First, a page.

Wednesday, February 17, 2010

Campaign Finance Changes

I'm inclined to think this will give us a more *representative government* - why would you need a lobbyist if you could contribute to a campaign? Those with the *most money or connections* have always had a voice in DC; this would allow tribes to contribute directly to their *own* candidates of *choice*. As in the Freedmen vs Cherokee case; a contribution to a challenger in Watson's own district seems to have done more good than all the lobbyists in DC. DC has just beome a great big club, Tribes not Welcome! This could very well change that!

Campaign finance ruling impacts tribes
By Rob Capriccioso
Story Published: Feb 4, 2010

http://www.indiancountrytoday.com/national/83031602.html

WASHINGTON – Many tribes already have trouble getting their voices heard in the American political system. A controversial Supreme Court campaign finance ruling may amplify the problem, according to political observers.

The ruling, handed down Jan. 21, throws out some major campaign finance rules, removing contribution limits on major corporations and unions.

The case, Citizens United v. Federal Election Commission centered on whether key parts of the Bipartisan Campaign Reform Act, better known as McCain-Feingold, were constitutional.

Passed in 2002, the legislation made it a federal felony for a corporation to use any of its funds to criticize a candidate for federal office within 30 days of a primary election or 60 days of a November general election.

In a 5-4 decision, the high court decided that the legislation amounted to the federal government censoring organizations, which is unconstitutional. The minority said the decision was flawed because it ended up treating the voices of corporations as similar to those of people.

Tribal observers largely said the outcome could negatively impact tribes, as few have the kinds of influence with lawmakers as corporations and unions have. By lessening restrictions on those groups, many said the court has made it all the more difficult for tribes to be heard in the American political system.

“Native American interests have already been largely ignored in Washington,” said Heather Dawn Thompson, past president of the National Native American Bar Association and partner at the D.C. law firm Sonnenschein Nath & Rosenthal.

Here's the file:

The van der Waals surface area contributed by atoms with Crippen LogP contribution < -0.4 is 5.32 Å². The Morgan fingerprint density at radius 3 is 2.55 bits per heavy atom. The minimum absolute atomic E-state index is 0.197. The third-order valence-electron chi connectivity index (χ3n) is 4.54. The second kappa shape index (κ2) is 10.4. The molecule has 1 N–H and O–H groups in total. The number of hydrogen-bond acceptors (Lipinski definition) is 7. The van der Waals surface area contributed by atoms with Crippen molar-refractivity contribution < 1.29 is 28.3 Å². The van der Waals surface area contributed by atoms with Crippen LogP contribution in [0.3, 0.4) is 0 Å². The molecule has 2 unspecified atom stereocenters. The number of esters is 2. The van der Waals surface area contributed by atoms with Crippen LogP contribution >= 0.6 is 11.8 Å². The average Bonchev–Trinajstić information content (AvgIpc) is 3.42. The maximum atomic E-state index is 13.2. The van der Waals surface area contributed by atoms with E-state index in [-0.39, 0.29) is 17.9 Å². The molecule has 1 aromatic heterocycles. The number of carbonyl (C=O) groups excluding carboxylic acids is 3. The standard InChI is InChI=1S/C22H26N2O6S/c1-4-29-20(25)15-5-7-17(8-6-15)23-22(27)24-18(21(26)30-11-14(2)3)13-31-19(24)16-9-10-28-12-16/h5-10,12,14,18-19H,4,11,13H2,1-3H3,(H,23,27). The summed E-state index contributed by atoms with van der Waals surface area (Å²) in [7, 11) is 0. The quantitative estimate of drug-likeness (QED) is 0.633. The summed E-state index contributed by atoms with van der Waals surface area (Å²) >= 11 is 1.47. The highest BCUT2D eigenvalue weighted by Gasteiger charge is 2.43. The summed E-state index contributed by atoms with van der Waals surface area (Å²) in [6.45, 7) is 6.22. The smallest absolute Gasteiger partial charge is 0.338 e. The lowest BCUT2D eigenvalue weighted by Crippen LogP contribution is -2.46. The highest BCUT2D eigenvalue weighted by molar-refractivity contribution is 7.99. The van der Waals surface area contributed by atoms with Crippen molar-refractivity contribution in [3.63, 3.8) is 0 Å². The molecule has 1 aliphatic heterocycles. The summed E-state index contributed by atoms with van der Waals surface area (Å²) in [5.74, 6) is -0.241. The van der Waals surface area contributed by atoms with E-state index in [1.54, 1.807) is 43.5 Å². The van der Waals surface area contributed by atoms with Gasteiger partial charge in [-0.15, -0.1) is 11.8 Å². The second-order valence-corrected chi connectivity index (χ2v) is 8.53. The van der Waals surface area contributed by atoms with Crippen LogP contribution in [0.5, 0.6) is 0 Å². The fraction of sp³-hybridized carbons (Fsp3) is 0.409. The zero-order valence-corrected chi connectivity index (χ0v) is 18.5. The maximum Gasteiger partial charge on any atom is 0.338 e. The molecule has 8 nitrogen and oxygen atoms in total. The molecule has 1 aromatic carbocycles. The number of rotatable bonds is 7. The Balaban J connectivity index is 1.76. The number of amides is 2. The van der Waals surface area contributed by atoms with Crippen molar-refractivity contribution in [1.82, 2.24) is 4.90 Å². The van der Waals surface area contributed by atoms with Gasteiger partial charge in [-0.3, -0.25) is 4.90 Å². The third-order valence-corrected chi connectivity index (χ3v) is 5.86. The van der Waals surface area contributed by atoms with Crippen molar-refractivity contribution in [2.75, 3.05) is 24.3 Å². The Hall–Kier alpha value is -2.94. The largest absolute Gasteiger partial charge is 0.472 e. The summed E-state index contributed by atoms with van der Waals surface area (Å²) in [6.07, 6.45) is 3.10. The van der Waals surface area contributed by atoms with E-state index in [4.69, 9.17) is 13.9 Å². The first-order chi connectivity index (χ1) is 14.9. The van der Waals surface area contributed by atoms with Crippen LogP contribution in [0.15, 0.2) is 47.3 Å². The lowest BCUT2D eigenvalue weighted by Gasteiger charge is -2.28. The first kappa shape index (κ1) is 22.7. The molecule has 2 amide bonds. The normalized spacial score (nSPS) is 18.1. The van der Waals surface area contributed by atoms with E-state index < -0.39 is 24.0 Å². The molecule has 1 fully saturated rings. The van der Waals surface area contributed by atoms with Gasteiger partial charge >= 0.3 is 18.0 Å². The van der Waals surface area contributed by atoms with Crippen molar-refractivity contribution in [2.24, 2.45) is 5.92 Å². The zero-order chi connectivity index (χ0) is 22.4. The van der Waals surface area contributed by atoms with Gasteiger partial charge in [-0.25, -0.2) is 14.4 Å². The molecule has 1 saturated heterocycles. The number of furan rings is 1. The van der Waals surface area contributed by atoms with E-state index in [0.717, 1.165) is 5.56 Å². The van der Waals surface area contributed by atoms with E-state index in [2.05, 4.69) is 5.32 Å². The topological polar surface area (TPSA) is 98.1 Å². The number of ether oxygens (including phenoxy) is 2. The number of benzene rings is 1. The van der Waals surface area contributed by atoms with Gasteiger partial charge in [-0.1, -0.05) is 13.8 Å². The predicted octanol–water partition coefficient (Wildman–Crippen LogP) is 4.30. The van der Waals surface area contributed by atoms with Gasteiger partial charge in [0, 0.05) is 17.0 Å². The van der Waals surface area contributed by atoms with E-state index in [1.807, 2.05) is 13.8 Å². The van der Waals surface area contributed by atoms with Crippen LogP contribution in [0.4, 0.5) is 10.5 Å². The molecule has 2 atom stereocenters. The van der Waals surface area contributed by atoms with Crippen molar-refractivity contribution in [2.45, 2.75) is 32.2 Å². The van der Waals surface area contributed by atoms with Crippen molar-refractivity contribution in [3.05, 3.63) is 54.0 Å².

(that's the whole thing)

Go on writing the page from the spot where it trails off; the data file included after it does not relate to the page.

“Even before this ruling, it has been an uphill battle for tribes with corporate and union interests active in political contributing, often against tribal interests.”

Thompson, who worked on getting the McCain-Feingold legislation passed when she was previously employed with the Appleseed Foundation, said she feared the decision will force the Native voice to the bottom of the agenda.

Daniel McCool, a political science professor at the University of Utah, agreed with the negative assessment. He said the ruling means that in a variety of areas where tribes have keen interests, like health care, banking and gaming, they will simply be widely outspent.

“In general, it’s a bad decision for the Democratic process, but particularly for Native Americans,” said McCool, co-author of the 2007 book “Native Vote: American Indians, the Voting Rights Act, and the Right to Vote.”

“It will concentrate enormous power in the hands of the richest elements: big corporations, trade associations, and wealthy individuals. There is no way that tribes, or anyone else, can compete with the level of money that these well-funded interests will throw into the political process.”

The one situation where McCool envisions that the ruling could benefit a tribe is in a local or rural race where a successful gaming tribe can afford to campaign on behalf of a friendly candidate.

“But what’s the wealthiest tribe compared to Exxon?” McCool asked. “Who can fund the greatest number of commercials?”

Gavin Clarkson, a tribal finance expert with the University of Houston Law Center, said the ruling could play out okay for tribes that can afford to make costly donations, but poorer tribes could face problems.

Kalyn Free, founder and president of the Indigenous Democratic Network political action organization, said the ruling offers all the more reason for Native Americans to get involved in the political system.

“The Supreme Court decision is bad all the way around for those who want and need representatives that are responsive to human interests, not corporate interests.

“But tribes can flex their political clout by supporting our own tribal members, so we are building farm teams that can run for higher office later as well as represent our interests at the local and state level now.”

President Barack Obama and many Democrats are strongly opposed to the ruling, and have promised to take action, although a constitutional fix would likely be needed, and those are rare.

“This ruling opens the floodgates for an unlimited amount of special interest money into our democracy,” the president said in his weekly radio and Internet message.

“It gives the special interest lobbyists new leverage to spend millions on advertising to persuade elected officials to vote their way – or to punish those who don’t.”